“I can’t say that I planned to write this book. I don’t believe the story told itself—as it is neither fiction nor a memoir in a conventional sense. I did not have the privilege of hindsight as I wrote in my diary. I’ve narrated the creative process and entrepreneurial journey in real-time as it unfolded in my life.”
“One thing that they fail to understand is that they lose a part of themselves, their individuality and the originality of their artwork in the process of pleasing the elite.”
“As a matter of fact, my anxiety about public appearances was the direct inspiration for this book. Before I began writing In Her Skin…”
The journey of a reader to a traveller to a writer and finally, taking the plunge and self-publishing is filled with lot of self-doubt, practical problems and so, I am thankful that a book like this exists.
When we remember that it – writing – is a gift, we begin to recognize the tip of its potential. How it is a flashlight, how it is available in our bag of tools, with ever-lasting power. To use it is to shine a light, to guide us, you, yes you, through that maze.
The prisoners in the cell at least know that they are imprisoned and that’s why they try to escape–not a good thing, but it is what it is. Some of them might even be released after they complete their term. But what about us? The people who are trapped in the prison of life. When will our term end? Will we never even strive to escape? Will we never meet our freedom? If yes, then how?
Being a scientist has forced me to look at everything through black and white tinted glasses. In my wish list of manuals to survive the experience we call ‘life’ I also once wanted a ‘how to write without failing’ manual. Co-incidentally that is when Dipa Sanatani revealed her second book The Merchant of Stories. It is the kind of book I’ve wanted to read for a long time.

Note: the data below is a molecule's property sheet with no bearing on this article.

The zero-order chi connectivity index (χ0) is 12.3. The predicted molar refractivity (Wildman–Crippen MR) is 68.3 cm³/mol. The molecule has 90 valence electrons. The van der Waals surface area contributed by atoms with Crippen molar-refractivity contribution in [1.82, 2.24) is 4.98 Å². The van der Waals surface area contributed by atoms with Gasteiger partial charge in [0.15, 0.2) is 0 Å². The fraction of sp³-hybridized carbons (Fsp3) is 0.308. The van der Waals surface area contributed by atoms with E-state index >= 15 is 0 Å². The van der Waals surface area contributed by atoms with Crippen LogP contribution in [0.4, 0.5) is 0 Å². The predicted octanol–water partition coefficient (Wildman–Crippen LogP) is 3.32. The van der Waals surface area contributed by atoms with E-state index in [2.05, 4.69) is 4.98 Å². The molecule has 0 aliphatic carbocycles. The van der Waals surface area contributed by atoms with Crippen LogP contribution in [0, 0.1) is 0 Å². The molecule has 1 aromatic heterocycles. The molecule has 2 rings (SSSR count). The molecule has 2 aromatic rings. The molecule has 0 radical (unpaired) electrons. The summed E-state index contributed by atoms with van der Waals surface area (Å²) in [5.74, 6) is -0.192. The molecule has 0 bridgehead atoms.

A simple search in Google will show you hundreds of articles and blog posts giving you instructions on how to channel your emotions into writing. In fact, you might already know some of the most popular tips. Such is the power and popularity of the Tortured Artist stereotype–the romanticized idea that mental health issues help you write better.
Sometimes I read what I wrote a few years ago and feel embarrassed. It’s not necessarily bad – it’s just that my priorities have changed. I look back and am relieved I didn’t publish it. You’ve studied numerous books. What is the trend that you’ve noticed between an author’s earlier works and later works?
“Giving importance to money over art may cause problems. Artists may start feeling insecure and disheartened to see their work not being appreciated after putting so much effort into it. Losing patience makes them act differently. For fame and money they may sell their souls. But those artists who know the power of patience will keep exploring and experimenting till they leave a mark of their own.”